PLACERVILLE, Calif. (KTXL) — Escaping civil war and hardship in Japan, a brave group of samurai, workers and a Prussian arms dealer John Henry Schnell embarked on a journey to America’s Pacific Coast in 1869.
Their travels lead them to the lush, rolling hills of present-day Placerville where they established a tea and silk farm called Wakamatsu.
Wakamatsu Farm is the site of the first Japanese colony in the United States. The first Japanese-American was born there, and it’s the site of the first to be buried here.
“The gold rush brought a lot of people, and everybody is looking for riches and everything,” said Susan Reiko Morioka Bertram, an American River Conservancy volunteer. “They started here because they wanted to live here, and they wanted to bring the culture here.”
People touring The Graner farmhouse will get to see all the artifacts and historical pictures that have been found throughout the large property, and upstairs, they’ll get an idea of how the colonists lived 150 years ago.
“It just shows history that a lot of us didn’t know about for quite a while” Japanese American Citizens League Sacramento Chapter President Janice Yamaoka Luszczak explained. “You hear about immigration. You study it in high school, but to have it actually be here, and to know that people lived here, worked here. I just like to see what we have and make the most of it.”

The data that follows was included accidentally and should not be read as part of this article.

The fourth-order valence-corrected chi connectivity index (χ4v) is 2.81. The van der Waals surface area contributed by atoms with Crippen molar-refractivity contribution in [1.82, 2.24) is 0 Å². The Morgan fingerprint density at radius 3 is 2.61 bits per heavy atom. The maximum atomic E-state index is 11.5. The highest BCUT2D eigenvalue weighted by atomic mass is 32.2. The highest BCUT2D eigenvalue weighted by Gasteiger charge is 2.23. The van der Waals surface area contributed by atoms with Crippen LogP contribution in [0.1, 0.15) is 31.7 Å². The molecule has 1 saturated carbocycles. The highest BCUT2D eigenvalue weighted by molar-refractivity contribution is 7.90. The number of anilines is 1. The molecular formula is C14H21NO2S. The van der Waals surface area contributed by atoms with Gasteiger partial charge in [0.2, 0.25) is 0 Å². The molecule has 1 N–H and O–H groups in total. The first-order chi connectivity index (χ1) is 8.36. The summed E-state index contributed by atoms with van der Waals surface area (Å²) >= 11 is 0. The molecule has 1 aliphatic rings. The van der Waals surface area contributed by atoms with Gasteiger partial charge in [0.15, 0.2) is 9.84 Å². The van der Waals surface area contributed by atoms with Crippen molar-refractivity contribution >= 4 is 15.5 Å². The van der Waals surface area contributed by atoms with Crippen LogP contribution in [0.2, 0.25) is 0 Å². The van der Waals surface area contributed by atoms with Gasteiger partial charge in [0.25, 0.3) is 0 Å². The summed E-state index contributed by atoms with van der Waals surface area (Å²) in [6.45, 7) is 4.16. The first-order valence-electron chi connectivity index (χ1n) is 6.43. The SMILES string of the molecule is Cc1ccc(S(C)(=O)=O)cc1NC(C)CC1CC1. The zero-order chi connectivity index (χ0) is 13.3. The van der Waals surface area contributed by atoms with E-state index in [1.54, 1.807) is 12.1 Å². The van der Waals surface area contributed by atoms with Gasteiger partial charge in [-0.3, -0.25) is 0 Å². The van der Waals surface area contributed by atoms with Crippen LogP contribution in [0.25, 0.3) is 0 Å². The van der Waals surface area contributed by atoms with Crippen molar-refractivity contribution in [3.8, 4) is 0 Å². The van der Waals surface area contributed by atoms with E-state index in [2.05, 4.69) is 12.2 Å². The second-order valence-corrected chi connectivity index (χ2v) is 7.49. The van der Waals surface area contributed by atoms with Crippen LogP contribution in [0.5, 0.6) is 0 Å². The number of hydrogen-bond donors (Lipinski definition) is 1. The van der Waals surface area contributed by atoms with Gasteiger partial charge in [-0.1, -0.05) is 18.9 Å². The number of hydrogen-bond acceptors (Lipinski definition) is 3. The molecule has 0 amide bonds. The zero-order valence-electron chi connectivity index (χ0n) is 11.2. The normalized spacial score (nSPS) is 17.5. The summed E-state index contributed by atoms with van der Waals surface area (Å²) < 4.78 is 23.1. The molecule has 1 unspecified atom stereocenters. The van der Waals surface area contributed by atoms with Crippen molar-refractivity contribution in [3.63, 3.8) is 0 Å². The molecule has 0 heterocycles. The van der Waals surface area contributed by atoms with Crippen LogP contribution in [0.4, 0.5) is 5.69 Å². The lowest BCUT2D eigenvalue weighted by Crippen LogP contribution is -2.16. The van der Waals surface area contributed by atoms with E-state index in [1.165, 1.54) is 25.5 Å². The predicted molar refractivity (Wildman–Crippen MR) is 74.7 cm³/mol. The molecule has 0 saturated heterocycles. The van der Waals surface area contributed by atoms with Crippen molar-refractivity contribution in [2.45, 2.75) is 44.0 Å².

Many visitors who come from all around the world are even able to trace their ancestors who worked and lived on this sacred land.
“We believe that this is a photograph of Matsugoro Ofuji. His descendant contacted the conservancy a few years ago and asked us if we had any information about him, doing a high school report. She has also joined us and been out here,” said Melissa Lobach, the American River Conservancy development manager.
Wakamatsu Farm is a 200-acre property. So, other than the farmhouse, there’s also beautiful farmland to see, miles of trails to walk, and they all lead to a very inspirational and emotional location.
Okei San, a young woman who left her home in Japan to care for the Schnell family’s children, stayed at Wakamatsu until she died in 1871. Her story is one of great perseverance through the unknown.
Every night when she was done with her chores, she would go up to this hill and face Japan,” Reiko Morioka Bertram explained. “So, there’s a headstone in Japan, and there’s one here in the United States that face each other. She represented all the strength of character that it took to come all the way across without any family, without knowing anybody, and stay and make it part of your life.”
Perhaps one of the other most captivating sites at Wakamatsu is the sacred keyaki tree, brought by the colonists as a tiny sapling. It has grown into one of the largest living keyaki trees in the U.S., representing the tremendous growth of Japanese Americans and their culture that started right at Wakamatsu.
“This is a part of California history,” Reiko Morioka Bertram said.